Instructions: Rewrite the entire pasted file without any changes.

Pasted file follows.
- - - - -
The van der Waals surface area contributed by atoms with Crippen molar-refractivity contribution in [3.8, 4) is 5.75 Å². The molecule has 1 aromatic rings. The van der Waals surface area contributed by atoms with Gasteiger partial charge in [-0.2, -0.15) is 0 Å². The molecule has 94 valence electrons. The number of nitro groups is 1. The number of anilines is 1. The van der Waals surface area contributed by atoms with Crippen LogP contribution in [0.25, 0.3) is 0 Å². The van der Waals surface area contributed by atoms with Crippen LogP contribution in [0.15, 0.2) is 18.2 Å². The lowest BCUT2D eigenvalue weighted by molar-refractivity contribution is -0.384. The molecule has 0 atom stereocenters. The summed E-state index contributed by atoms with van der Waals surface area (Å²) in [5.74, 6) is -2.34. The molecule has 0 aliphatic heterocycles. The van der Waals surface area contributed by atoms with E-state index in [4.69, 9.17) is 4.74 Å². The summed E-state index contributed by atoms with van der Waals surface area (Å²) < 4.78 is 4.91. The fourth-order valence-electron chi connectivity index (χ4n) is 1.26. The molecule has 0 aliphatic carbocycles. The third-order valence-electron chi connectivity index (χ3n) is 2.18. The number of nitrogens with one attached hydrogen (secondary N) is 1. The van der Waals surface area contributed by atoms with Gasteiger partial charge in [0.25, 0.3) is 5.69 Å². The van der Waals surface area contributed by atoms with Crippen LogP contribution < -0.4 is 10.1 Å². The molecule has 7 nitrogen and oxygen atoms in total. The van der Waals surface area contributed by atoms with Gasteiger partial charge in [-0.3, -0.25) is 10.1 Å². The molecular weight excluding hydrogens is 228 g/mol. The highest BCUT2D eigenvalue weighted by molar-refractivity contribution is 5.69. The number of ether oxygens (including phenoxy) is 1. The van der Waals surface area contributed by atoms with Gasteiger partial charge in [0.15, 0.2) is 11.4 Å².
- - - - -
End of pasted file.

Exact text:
The van der Waals surface area contributed by atoms with Crippen molar-refractivity contribution in [3.8, 4) is 5.75 Å². The molecule has 1 aromatic rings. The van der Waals surface area contributed by atoms with Gasteiger partial charge in [-0.2, -0.15) is 0 Å². The molecule has 94 valence electrons. The number of nitro groups is 1. The number of anilines is 1. The van der Waals surface area contributed by atoms with Crippen LogP contribution in [0.25, 0.3) is 0 Å². The van der Waals surface area contributed by atoms with Crippen LogP contribution in [0.15, 0.2) is 18.2 Å². The lowest BCUT2D eigenvalue weighted by molar-refractivity contribution is -0.384. The molecule has 0 atom stereocenters. The summed E-state index contributed by atoms with van der Waals surface area (Å²) in [5.74, 6) is -2.34. The molecule has 0 aliphatic heterocycles. The van der Waals surface area contributed by atoms with E-state index in [4.69, 9.17) is 4.74 Å². The summed E-state index contributed by atoms with van der Waals surface area (Å²) < 4.78 is 4.91. The fourth-order valence-electron chi connectivity index (χ4n) is 1.26. The molecule has 0 aliphatic carbocycles. The third-order valence-electron chi connectivity index (χ3n) is 2.18. The number of nitrogens with one attached hydrogen (secondary N) is 1. The van der Waals surface area contributed by atoms with Gasteiger partial charge in [0.25, 0.3) is 5.69 Å². The van der Waals surface area contributed by atoms with Crippen LogP contribution < -0.4 is 10.1 Å². The molecule has 7 nitrogen and oxygen atoms in total. The van der Waals surface area contributed by atoms with Gasteiger partial charge in [-0.3, -0.25) is 10.1 Å². The molecular weight excluding hydrogens is 228 g/mol. The highest BCUT2D eigenvalue weighted by molar-refractivity contribution is 5.69. The number of ether oxygens (including phenoxy) is 1. The van der Waals surface area contributed by atoms with Gasteiger partial charge in [0.15, 0.2) is 11.4 Å².